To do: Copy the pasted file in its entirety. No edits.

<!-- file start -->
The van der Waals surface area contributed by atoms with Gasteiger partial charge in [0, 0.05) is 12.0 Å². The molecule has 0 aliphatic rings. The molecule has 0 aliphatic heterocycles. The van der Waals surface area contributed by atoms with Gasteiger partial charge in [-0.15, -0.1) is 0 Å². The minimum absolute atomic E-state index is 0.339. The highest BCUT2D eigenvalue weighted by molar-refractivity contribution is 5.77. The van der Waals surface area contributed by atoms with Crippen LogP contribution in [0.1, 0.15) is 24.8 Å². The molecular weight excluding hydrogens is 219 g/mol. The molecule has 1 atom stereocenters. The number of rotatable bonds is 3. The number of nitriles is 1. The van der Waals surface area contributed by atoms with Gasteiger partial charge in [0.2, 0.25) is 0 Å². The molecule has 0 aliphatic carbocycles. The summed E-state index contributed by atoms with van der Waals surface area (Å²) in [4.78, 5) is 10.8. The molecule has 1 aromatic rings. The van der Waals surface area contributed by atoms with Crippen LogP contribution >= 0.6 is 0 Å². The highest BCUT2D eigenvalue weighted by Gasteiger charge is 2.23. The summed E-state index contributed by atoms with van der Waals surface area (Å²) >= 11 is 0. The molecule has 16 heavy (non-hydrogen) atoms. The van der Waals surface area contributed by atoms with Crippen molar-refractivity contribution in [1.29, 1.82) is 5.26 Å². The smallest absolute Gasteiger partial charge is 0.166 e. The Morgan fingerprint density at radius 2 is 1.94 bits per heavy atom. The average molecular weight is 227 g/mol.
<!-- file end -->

The van der Waals surface area contributed by atoms with Gasteiger partial charge in [0, 0.05) is 12.0 Å². The molecule has 0 aliphatic rings. The molecule has 0 aliphatic heterocycles. The van der Waals surface area contributed by atoms with Gasteiger partial charge in [-0.15, -0.1) is 0 Å². The minimum absolute atomic E-state index is 0.339. The highest BCUT2D eigenvalue weighted by molar-refractivity contribution is 5.77. The van der Waals surface area contributed by atoms with Crippen LogP contribution in [0.1, 0.15) is 24.8 Å². The molecular weight excluding hydrogens is 219 g/mol. The molecule has 1 atom stereocenters. The number of rotatable bonds is 3. The number of nitriles is 1. The van der Waals surface area contributed by atoms with Gasteiger partial charge in [0.2, 0.25) is 0 Å². The molecule has 0 aliphatic carbocycles. The summed E-state index contributed by atoms with van der Waals surface area (Å²) in [4.78, 5) is 10.8. The molecule has 1 aromatic rings. The van der Waals surface area contributed by atoms with Crippen LogP contribution >= 0.6 is 0 Å². The highest BCUT2D eigenvalue weighted by Gasteiger charge is 2.23. The summed E-state index contributed by atoms with van der Waals surface area (Å²) >= 11 is 0. The molecule has 16 heavy (non-hydrogen) atoms. The van der Waals surface area contributed by atoms with Crippen molar-refractivity contribution in [1.29, 1.82) is 5.26 Å². The smallest absolute Gasteiger partial charge is 0.166 e. The Morgan fingerprint density at radius 2 is 1.94 bits per heavy atom. The average molecular weight is 227 g/mol.